"The Shoah [the 'Holocaust'] is frequently exploited in America and Israel to deflect and forbid any criticism of Israel. Indeed, the Holocaust of Europe's Jews is nowadays exploited thrice over: It gives American Jews in particular a unique, retrospective 'victim identity'; it allows Israel to trump any other nation's sufferings (and justify its own excesses) with the claim that the Jewish catastrophe was unique and incomparable; and (in contradiction to the first two) it is adduced as an all-purpose metaphor for evil -- anywhere, everywhere and always -- and taught to schoolchildren all over America and Europe without any reference to context or cause. This modern instrumentalization of the Holocaust for political advantage is ethically disreputable and politically imprudent."

Norman Finkelstein, a Jewish scholar who teaches at DePaul University in Chicago, writes in his bestselling book, The Holocaust Industry, that "invoking The Holocaust" is "a ploy to delegitimize all criticism of Jews." He adds: "By conferring total blamelessness on Jews, the Holocaust dogma immunizes Israel and American Jewry from legitimate censure... Organized Jewry has exploited the Nazi holocaust to deflect criticism of Israel's and its own morally indefensible policies."

In the United States and western Europe, the Holocaust is given an almost sacred status. It is portrayed reverentially, and as a central event of world history.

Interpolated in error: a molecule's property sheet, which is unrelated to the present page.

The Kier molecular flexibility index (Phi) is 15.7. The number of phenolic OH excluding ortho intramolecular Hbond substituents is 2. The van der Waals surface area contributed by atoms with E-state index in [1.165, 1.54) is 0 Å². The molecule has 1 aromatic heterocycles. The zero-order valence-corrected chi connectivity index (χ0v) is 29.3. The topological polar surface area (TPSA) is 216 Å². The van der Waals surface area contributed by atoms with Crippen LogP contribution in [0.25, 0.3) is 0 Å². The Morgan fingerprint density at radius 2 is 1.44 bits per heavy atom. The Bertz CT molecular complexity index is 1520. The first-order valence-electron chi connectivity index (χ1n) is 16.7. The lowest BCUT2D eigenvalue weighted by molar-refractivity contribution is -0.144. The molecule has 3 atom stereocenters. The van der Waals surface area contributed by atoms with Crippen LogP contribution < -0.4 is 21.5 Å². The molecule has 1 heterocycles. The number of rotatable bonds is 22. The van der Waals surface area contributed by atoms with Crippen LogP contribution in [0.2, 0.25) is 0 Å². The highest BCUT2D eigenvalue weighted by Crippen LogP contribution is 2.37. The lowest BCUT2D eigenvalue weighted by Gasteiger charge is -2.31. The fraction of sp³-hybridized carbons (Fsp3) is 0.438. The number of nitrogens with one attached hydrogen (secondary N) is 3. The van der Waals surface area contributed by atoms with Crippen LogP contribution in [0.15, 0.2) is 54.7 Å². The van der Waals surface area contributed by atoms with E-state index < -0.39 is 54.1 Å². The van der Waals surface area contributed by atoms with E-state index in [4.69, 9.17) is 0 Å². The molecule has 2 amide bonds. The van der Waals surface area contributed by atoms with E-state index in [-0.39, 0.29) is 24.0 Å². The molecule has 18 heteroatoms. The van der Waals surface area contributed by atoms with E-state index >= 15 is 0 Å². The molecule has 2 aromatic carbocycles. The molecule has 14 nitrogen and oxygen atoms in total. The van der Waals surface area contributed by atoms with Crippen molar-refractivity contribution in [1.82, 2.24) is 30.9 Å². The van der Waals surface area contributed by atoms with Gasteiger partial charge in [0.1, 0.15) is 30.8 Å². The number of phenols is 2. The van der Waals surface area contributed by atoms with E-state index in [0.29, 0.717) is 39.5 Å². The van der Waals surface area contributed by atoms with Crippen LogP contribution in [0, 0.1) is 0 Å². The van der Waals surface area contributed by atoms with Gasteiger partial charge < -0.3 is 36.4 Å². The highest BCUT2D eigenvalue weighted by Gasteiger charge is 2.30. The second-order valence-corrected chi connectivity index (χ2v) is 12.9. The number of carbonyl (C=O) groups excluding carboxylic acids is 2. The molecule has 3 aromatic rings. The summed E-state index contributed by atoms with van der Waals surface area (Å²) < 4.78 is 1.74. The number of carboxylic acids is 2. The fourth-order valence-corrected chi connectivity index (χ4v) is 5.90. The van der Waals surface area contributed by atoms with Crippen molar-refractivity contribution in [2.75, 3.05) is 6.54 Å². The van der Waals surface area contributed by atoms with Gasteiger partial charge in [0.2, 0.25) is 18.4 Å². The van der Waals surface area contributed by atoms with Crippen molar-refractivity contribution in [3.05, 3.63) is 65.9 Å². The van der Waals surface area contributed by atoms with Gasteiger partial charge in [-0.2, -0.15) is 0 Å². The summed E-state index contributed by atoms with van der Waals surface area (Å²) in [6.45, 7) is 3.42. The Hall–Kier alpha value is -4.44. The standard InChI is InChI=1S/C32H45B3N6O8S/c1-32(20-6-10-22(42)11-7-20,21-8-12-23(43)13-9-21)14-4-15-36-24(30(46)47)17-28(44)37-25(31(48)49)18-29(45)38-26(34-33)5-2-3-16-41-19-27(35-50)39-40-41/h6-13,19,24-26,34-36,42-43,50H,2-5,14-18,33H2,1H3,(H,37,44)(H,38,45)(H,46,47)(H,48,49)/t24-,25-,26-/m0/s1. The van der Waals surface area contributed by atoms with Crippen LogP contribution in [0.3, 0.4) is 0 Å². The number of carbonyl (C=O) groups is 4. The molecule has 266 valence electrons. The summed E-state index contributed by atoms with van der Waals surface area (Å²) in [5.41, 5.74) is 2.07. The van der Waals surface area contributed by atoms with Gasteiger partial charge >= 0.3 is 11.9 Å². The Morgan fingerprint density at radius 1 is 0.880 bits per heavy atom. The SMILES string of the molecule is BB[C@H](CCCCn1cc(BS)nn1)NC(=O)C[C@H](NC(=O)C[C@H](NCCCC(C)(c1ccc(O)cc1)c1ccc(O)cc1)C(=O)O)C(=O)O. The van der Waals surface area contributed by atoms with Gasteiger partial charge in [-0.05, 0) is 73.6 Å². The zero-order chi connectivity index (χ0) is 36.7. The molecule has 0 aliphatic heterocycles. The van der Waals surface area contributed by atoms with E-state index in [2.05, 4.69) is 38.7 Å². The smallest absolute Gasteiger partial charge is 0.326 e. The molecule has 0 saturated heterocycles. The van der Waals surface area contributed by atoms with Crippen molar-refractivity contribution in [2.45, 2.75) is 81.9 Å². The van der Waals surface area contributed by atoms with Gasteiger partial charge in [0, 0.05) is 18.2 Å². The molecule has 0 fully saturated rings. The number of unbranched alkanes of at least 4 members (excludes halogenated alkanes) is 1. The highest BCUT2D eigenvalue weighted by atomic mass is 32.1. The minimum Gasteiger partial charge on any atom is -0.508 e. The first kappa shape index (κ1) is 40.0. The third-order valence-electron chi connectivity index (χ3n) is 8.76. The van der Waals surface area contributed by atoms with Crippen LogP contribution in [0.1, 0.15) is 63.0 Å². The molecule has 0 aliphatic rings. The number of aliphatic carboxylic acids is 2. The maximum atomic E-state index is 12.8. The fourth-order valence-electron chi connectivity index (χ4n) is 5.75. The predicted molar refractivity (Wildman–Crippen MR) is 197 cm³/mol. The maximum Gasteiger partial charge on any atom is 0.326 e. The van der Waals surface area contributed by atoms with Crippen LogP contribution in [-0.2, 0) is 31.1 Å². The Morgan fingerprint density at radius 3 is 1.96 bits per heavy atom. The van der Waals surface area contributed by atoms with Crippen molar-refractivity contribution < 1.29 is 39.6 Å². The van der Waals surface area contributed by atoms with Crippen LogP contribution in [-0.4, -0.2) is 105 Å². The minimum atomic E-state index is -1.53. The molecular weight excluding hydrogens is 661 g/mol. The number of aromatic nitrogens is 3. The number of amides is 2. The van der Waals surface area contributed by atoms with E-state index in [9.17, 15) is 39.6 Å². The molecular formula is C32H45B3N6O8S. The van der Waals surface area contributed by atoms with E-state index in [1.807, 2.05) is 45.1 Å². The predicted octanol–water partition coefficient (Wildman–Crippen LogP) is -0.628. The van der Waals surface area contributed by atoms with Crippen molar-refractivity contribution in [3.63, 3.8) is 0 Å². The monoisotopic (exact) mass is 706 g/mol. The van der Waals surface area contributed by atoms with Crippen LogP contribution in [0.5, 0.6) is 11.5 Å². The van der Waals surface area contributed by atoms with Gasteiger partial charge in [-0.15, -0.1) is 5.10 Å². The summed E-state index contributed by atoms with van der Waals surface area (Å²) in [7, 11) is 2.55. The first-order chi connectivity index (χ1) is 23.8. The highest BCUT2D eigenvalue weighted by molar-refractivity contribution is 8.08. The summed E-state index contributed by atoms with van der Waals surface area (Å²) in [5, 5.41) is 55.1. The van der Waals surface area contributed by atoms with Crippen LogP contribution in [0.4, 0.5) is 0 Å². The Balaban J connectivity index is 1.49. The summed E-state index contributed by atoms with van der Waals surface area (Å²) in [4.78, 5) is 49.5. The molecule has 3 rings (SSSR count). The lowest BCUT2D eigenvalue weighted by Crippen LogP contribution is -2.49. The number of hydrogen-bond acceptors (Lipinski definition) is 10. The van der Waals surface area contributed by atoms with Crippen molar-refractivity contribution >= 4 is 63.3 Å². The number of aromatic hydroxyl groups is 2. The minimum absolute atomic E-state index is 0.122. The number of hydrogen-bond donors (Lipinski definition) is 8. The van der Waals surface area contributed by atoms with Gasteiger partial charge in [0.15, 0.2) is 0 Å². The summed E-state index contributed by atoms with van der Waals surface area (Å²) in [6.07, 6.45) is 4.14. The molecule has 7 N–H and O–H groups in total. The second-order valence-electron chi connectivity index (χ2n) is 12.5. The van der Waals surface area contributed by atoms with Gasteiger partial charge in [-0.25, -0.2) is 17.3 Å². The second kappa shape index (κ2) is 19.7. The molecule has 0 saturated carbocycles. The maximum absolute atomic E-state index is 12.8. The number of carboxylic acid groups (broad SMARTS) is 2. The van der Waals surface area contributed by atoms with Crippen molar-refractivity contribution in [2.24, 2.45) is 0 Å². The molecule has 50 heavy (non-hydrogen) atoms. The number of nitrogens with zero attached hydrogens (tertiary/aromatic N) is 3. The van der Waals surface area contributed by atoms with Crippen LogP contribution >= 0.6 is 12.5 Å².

One Jewish American religious figure, Rabbi Michael Goldberg, has aptly referred to "the Holocaust cult" with "its own tenets of faith, rites and shrines."

The Holocaust remembrance campaign reflects an arrogant view of Jews as a special and superior people. Reflecting this view, Abraham Foxman, head of the Anti-Defamation League -- one of the most influential Zionist groups -- declared: "...The Holocaust is something different. It is a singular event. It is not simply one example of genocide but a near successful attempt on the life of God's chosen children and, thus, on God himself. It is an event that is the antithesis of Creation as recorded in the Bible; and like its direct opposite, which is relived weekly with the Sabbath and yearly with the Torah, it must be remembered from generation to generation."

In several countries -- including Israel, Germany, France and Spain-- it is a crime publicly to dispute the official Holocaust story of six million murdered Jews. Many individuals have been fined, imprisoned or forced into exile for daring to contest Holocaust claims. No other chapter of history is judicially protected in this way.

Non-Jewish victims of genocide, oppression and war simply do not merit the same consideration as do the Holocaust's Jewish victims. There are no comparable museums, memorials or solemn ceremonies to commemorate, for example, the vastly greater number of victims of Soviet and Chinese Communism. As historians acknowledge, the non-Jewish victims of Soviet Russian dictator Joseph Stalin greatly outnumber the Jews who perished as a result of Hitler's policies. Authoritative estimates of the number of Chinese who perished as victims of repression, famine, and forced labor under the Communist regime of Mao Zedong range from about 30 million to more than 60 million.

The Holocaust remembrance campaign deserves scorn, not support, because it is an insincere and one-sided effort that serves Israeli interests and bolsters Jewish-Zionist power.